If you are looking to train your dog to become a service dog, after you have determined that your dog has the capabilities to assist you, you should consider your dog’s health. Because service dogs are working dogs who will be dedicated to caring for their companion, it is important that they are up to the job.
Have your veterinarian do a full assessment of your dog. Another big consideration will be your dog’s age. Your dog should be old enough to enter into formal training, but young enough that you can rely on him for many years of service after his training is complete.
The ADA does not require you to register your service dog. In fact, the ADA has guidelines for what business owners can ask you related to your dog and disability. If your disability is not obvious, a business or employee can only ask these two questions:
- Is the service animal required because of a disability?
- What work or task has the dog been trained to perform?
That’s it. They cannot require you to produce a training certificate, registration or ask anything specific about your disability.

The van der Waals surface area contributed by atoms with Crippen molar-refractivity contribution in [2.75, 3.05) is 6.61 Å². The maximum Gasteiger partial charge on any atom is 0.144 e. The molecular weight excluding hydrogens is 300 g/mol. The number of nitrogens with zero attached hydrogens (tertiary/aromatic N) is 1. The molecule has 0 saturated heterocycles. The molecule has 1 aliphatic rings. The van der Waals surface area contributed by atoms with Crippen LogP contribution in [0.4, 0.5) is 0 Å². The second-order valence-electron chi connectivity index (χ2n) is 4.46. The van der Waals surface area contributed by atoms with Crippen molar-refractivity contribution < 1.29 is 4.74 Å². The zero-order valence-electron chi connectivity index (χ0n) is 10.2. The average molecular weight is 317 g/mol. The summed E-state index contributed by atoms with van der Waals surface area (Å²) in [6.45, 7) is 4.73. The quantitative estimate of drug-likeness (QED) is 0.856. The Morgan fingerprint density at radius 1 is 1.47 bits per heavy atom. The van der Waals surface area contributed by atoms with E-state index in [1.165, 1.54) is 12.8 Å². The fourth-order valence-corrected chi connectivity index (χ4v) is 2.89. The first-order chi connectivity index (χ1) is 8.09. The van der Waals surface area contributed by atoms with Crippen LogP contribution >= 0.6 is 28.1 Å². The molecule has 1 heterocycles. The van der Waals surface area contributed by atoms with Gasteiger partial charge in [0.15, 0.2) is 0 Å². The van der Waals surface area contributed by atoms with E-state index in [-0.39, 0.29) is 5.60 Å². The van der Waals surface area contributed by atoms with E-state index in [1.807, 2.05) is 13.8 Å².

You can choose to identify your dog as a service dog by using a harness that identifies his special status. Many dogs are trained using their harness and understand that when the harness is on, it’s time to work, and when the harness is off, it’s time to rest.
Using a harness can help your dog understand his role. Additionally, it helps to educate the public that your service dog is a working dog and not a pet, and therefore should not be distracted, pet, or played with while he is working.
However you choose to start your journey with a service dog—whether you use a service, a trainer, or embark on the training adventure yourself, remember that the ADA does not require any special training or program for service dogs.
Your particular needs will help you determine what the best route is for you. The ADA offers further protections as well, such as the questions businesses are allowed to ask about disability, and where and when your service dog can accompany you (and the answer is almost always everywhere.)
Interested in learning more? Check out these Rover.com articles on service dogs.